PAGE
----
The East Coast Cricket Board (ECCB) concluded its five-day cricket academy with former West Indies fast bowler Colin Stuart urging participants to utilise the knowledge they gained for their personal development, and more particularly, the development of the game.
Fifty aspiring cricketers graduated from the academy, which concluded on Friday at Lusignan Community Centre ground.
Stuart, delivering the feature address, advised the participants to share the acquired knowledge with fellow students and members of their respective communities. He told the participants that the diverse topics that were discussed during the academy will help them become more rounded individuals.
Apart from the fundamentals of cricket, the participants, 10 of which were females, were lectured on the history of West Indies cricket, laws of cricket, intricacies of the scoring system, road safety, drugs and sport, the importance of education, the dangers of tobacco, food and nutrition, leadership and sportsmanship, HIV/AIDS and teenage pregnancy, social etiquette and grooming, discipline, and sports injuries.
“It’s a well-rounded programme with very relevant topics and I want to salute the ECCB for choosing these topics,” Stuart observed.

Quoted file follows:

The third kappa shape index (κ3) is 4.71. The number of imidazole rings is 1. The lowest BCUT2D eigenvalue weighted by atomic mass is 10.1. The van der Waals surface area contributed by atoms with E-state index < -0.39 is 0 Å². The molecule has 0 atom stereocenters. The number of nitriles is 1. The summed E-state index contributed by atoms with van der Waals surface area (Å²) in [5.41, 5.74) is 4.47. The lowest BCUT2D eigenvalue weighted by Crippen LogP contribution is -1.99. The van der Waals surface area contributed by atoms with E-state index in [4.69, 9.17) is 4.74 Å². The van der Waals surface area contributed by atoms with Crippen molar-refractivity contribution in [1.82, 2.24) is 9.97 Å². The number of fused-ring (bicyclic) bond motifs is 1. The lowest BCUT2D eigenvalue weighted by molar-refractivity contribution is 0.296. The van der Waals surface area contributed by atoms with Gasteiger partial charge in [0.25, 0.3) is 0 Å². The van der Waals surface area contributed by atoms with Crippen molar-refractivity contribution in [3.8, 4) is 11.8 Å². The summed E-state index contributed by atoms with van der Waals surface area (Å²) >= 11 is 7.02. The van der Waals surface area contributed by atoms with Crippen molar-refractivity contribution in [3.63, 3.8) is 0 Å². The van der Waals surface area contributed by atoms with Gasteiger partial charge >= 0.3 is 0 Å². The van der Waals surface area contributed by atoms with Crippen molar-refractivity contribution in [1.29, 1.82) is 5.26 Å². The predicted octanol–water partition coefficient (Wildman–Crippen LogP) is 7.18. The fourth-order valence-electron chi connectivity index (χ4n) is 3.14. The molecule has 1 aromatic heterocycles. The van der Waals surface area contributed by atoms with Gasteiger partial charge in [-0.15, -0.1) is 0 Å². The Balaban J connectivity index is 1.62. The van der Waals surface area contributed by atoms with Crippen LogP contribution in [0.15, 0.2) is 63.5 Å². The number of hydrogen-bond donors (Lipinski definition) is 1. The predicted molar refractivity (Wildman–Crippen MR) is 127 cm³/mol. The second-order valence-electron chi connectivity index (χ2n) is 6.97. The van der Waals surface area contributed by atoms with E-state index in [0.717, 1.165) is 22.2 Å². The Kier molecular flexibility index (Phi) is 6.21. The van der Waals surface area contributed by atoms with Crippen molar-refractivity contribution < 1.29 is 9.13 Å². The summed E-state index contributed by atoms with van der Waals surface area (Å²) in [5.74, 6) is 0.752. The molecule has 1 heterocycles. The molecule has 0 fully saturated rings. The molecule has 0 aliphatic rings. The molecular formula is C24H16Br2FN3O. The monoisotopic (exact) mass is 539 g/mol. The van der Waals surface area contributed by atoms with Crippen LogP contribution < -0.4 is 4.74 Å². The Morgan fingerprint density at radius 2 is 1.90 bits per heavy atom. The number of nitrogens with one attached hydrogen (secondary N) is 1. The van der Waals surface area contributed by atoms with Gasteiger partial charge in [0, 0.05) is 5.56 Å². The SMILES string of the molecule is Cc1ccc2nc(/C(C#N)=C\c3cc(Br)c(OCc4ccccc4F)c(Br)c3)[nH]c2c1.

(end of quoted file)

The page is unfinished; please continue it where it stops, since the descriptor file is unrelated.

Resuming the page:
“You the participants can become a better individual, just put what you have learnt into practice” the 39-year-old concluded.
ECCB president Bissoondyal Singh stated that the academy has been an important resource for potential cricketers on the East Coast of Demerara. He urged the participants to aim high and strive for excellence in their future endeavours.
“Put what you have learnt into practice. Go into your schools and communities and preach what you have learnt; that’s all part of your development. You were very fortunate to be part of this programme, so share the knowledge you have gained,” Singh advised.
Singh added, “I am delighted today with the role this annual cricket academy has been playing. You were not only taught the art of playing cricket but the dangers of using illicit drugs, the benefits of being fit, your personal hygiene, discipline, commitment and dedication, food and nutrition, discrimination, these are all facts of life that if put carefully into practice will make you better citizens of our dear beloved country. This academy aims to mould the leaders and cricketers of tomorrow and we hope that you all capitalise on the lessons learned over the past five days.”
He expressed thanks to the facilitators for their time to “help mould the minds of the young ones.”
Singh also lauded the parents for making “a precious investment” by sending their young ones to engage in such a meaningful activity.
Coordinator Judister Rampersaud said the participants responded well to what he described as “a well structured programme.” He stated that apart from the practical and classroom sessions, the youngsters were equipped with handouts to keep for future reference.
Avin Gangadin and Tameshwar Motiram were the participants who made presentations on behalf of the group, and they expressed pleasure at being part of the activity. Each participant received a certificate of participation and a trophy.